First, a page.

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«Taxpayer’s Name: Taxpayer’s Address: Taxpayer’s TIN: Tax Years: Conference was declined. LEGEND: Company = Date A = Tax Year B = x= ISSUES (1) ...»

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Index Numbers: 61.03-00 263.13-06 162.05-00

197.00-00 475.00-00 1001.02-00

Number: 199909002

Release Date: 3/5/1999



Taxpayer’s Name:

Taxpayer’s Address:

Taxpayer’s TIN:

Tax Years:

Conference was declined.


Company = Date A = Tax Year B = x=


(1) Are Taxpayer’s transfers of customer notes to Company sales or financings?

(2) If the transfers described in ISSUE (1) are sales, what are the amounts realized?

(3) How is Taxpayer required to treat the nonrefundable enrollment fee paid to Company?

(4) Did Taxpayer make an unauthorized change of accounting method by making an election under § 1.475(c)-(1)(b)(4)(i) of the Income Tax Regulations without consent of the Commissioner and while under examination?

-2TAM-115030-98 (5) Assuming that Taxpayer could make the election under § 1.475(c)-(1)(b)(4)(i) of the regulations, how should Taxpayer's customer notes, transferred to Company, be valued by Taxpayer?


(1) Taxpayer's transfers of customer notes to Company are sales.

(2) The amount realized from a sale of the customer notes equals (a) the cash received for the customer notes plus (b) the fair market value of Taxpayer's right to receive the distribution payments created by the sale.

(3) The enrollment fee is a capital expenditure under section 263 of the Internal Revenue Code and is an intangible under section 197 that is amortizable over 15 years.

(4) Since Taxpayer was eligible to make an election under § 1.475(c)-1(b)(4)(i) of the regulations and made such election in a timely manner, such election was effective.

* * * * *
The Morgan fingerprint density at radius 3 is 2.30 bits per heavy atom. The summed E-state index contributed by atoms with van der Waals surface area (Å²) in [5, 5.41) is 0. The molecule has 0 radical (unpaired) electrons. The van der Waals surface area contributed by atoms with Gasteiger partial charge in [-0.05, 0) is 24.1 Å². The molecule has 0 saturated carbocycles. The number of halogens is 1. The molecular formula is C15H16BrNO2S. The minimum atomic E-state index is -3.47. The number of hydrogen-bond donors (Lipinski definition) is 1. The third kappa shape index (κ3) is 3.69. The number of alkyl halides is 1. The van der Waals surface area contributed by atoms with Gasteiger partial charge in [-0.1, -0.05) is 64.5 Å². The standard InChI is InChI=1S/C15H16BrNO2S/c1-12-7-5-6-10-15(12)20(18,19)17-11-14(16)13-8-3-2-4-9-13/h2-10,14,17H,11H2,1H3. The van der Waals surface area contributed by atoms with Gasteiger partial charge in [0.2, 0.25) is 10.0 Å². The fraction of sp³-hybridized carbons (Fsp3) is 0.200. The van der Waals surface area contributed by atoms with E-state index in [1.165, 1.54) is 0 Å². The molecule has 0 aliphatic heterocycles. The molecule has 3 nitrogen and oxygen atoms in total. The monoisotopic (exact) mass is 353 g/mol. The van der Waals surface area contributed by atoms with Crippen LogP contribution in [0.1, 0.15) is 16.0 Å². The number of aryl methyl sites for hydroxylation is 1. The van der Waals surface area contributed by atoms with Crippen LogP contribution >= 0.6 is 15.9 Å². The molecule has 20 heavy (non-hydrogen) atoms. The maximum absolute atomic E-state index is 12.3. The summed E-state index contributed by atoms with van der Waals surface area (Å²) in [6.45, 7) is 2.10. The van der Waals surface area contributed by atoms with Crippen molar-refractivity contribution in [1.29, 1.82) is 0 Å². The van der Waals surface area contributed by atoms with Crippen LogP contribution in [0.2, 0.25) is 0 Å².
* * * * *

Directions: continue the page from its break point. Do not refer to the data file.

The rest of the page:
(5) Customer notes should not be marked to market by Taxpayer after having been sold to Company. Taxpayer's right to distribution payments also should not be marked to market.

FACTS Taxpayer is a corporation that files on the basis of a calendar year using an overall accrual method of accounting.

During Tax Years, Taxpayer sold used automobiles. Since many of Taxpayer's customers were unable to arrange third party financing (because of perceived credit risk), Taxpayer accepted installment notes secured by a lien on the automobile (customer notes) as part of the consideration for sales.

To finance its own operations and divest itself of the customer notes, Taxpayer entered into an agreement, dated as of Date A, with Company. Under the agreement, Taxpayer paid Company a one-time, nonrefundable enrollment fee of $ x and, was required to pay an annual maintenance fee equal to one-sixth of $ x in each subsequent year. As a consequence, Taxpayer had the right to periodically submit customer notes for financing, administration, and collection.If Company accepted a customer note, it made an advance payment to Taxpayer and agreed to make distribution payments which were monthly payments conditioned on Company's collections on all customer notes. The amount of the advance payment was equal to the product of the face amount of the customer note and a percentage that ranged from 100% to 50%,